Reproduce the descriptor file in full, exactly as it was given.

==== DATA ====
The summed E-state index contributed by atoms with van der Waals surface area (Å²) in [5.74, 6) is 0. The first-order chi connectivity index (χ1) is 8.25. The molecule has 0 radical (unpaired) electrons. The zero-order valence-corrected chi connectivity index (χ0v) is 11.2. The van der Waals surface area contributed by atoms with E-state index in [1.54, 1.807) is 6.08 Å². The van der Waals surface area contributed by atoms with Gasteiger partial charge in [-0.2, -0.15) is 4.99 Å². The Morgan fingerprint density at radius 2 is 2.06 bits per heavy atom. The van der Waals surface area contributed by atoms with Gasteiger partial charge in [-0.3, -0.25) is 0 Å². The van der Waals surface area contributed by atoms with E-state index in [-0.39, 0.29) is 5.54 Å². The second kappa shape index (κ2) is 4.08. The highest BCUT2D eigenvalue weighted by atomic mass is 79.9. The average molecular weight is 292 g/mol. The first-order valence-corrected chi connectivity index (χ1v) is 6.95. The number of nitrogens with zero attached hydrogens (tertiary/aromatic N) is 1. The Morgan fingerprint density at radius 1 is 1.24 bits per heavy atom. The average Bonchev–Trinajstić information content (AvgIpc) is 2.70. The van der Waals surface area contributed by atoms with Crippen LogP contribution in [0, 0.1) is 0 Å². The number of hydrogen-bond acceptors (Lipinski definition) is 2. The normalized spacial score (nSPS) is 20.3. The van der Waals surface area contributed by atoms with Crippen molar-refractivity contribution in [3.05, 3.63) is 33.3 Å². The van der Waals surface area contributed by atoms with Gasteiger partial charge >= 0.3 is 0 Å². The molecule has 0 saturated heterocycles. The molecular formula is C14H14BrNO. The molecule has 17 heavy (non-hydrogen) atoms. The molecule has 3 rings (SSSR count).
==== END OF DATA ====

The summed E-state index contributed by atoms with van der Waals surface area (Å²) in [5.74, 6) is 0. The first-order chi connectivity index (χ1) is 8.25. The molecule has 0 radical (unpaired) electrons. The zero-order valence-corrected chi connectivity index (χ0v) is 11.2. The van der Waals surface area contributed by atoms with E-state index in [1.54, 1.807) is 6.08 Å². The van der Waals surface area contributed by atoms with Gasteiger partial charge in [-0.2, -0.15) is 4.99 Å². The Morgan fingerprint density at radius 2 is 2.06 bits per heavy atom. The van der Waals surface area contributed by atoms with Gasteiger partial charge in [-0.3, -0.25) is 0 Å². The van der Waals surface area contributed by atoms with E-state index in [-0.39, 0.29) is 5.54 Å². The second kappa shape index (κ2) is 4.08. The highest BCUT2D eigenvalue weighted by atomic mass is 79.9. The average molecular weight is 292 g/mol. The first-order valence-corrected chi connectivity index (χ1v) is 6.95. The number of nitrogens with zero attached hydrogens (tertiary/aromatic N) is 1. The Morgan fingerprint density at radius 1 is 1.24 bits per heavy atom. The average Bonchev–Trinajstić information content (AvgIpc) is 2.70. The van der Waals surface area contributed by atoms with Crippen LogP contribution in [0, 0.1) is 0 Å². The number of hydrogen-bond acceptors (Lipinski definition) is 2. The normalized spacial score (nSPS) is 20.3. The van der Waals surface area contributed by atoms with Crippen molar-refractivity contribution in [3.05, 3.63) is 33.3 Å². The van der Waals surface area contributed by atoms with Gasteiger partial charge >= 0.3 is 0 Å². The molecule has 0 saturated heterocycles. The molecular formula is C14H14BrNO. The molecule has 17 heavy (non-hydrogen) atoms. The molecule has 3 rings (SSSR count).